Mainspring Energy: linear generator breakthrough?

Linear generator technology can convert any gaseous fuel into electricity, with c45% electrical efficiency, and >80% efficiency in CHP mode. This data-file reviews Mainspring Energy’s patents. We conclude that the company has locked up the IP for piston-seal assemblies in a linear generator with air bearings, but longevity/maintenance could be a key challenge to explore.

EtaGen was founded in 2010 by three Stanford engineers, and rebranded as Mainspring Energy in 2020. Its headquarters are in Menlo Park, California; and the company has c400 employees, having closed a $290M Series E financing in 2022.

Mainspring is commercializing a linear generator, which is low-cost, reliable, flexible and can use any clean fuel (e.g., natural gas, biogas, hydrogen, ammonia), in sizes from 230kW to multiple-MW, >45% electrical efficiency and >80% total thermal efficiency in CHP mode.

In a linear generator, the compression of fuel and air causes a uniform and flameless combustion reaction to occur, releasing the energy from the fuel, but creating no NOx emissions. The energy from combustion pushes a piston through a cylinder (or in Mainspring’s case, two pistons, through two cylinders). Stator magnets in each piston move past coils in each cylinder, inducing a current. An air spring on the other side of the cylinder is thereby compressed, and re-expands to drive the piston back to its starting point.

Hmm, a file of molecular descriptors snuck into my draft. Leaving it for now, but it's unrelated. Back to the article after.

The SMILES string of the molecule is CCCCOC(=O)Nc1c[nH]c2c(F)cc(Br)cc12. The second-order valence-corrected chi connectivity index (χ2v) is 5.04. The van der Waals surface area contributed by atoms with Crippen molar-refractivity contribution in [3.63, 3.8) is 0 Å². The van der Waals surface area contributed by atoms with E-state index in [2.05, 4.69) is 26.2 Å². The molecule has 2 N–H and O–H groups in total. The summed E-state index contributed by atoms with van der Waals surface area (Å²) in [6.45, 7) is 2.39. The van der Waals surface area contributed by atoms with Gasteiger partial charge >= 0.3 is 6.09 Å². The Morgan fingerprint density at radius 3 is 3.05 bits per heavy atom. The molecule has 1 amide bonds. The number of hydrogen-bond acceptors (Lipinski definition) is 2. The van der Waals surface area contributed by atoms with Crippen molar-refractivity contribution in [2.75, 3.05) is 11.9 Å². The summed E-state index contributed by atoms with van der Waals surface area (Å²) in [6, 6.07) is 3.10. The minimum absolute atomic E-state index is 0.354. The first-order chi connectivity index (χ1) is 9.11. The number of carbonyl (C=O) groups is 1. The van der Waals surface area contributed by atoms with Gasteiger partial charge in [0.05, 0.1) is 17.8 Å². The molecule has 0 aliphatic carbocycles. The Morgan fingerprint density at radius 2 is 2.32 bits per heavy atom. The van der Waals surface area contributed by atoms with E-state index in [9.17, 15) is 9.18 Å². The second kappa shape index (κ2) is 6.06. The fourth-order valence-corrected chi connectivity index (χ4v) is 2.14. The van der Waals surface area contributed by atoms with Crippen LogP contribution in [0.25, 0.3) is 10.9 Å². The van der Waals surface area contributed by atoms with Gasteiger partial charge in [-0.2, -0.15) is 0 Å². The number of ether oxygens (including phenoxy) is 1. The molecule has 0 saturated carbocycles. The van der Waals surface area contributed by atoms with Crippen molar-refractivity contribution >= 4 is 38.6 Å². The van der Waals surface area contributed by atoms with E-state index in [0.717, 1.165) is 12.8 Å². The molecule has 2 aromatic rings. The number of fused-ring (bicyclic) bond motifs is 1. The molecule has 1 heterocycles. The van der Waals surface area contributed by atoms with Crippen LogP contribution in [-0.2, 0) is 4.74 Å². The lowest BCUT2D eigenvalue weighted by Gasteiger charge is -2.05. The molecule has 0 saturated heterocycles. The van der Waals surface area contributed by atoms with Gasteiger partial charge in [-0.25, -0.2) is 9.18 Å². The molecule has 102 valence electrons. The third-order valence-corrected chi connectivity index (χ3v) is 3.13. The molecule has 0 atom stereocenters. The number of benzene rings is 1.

Illustration of the working principles of a linear generator.

The main advantages are the simplicity, which could in principle translate into lower capex, compared to the blades and precision-engineered compression and turbine stages within a gas turbine.

Higher efficiency can also be unlocked by harnessing the expansion of combustion gases directly, rather than having to convert it into rotary motion, per the loss attributions for conventional thermal generation. On the other hand, maximum efficiency will always be lower for low-temperature combustion, due to the laws of thermodynamics.

From reviewing Mainspring’s patents, we think there are three main challenges for commercializing linear generators. The main challenge is linked to longevity and maintenance.

Mainspring’s patents focus upon piston-seal assemblies, and seem to have locked up the IP for its linear generator designs. This may also be relevant to other companies aiming to commercialize linear generators, such as Hyliion in the vehicle sector.

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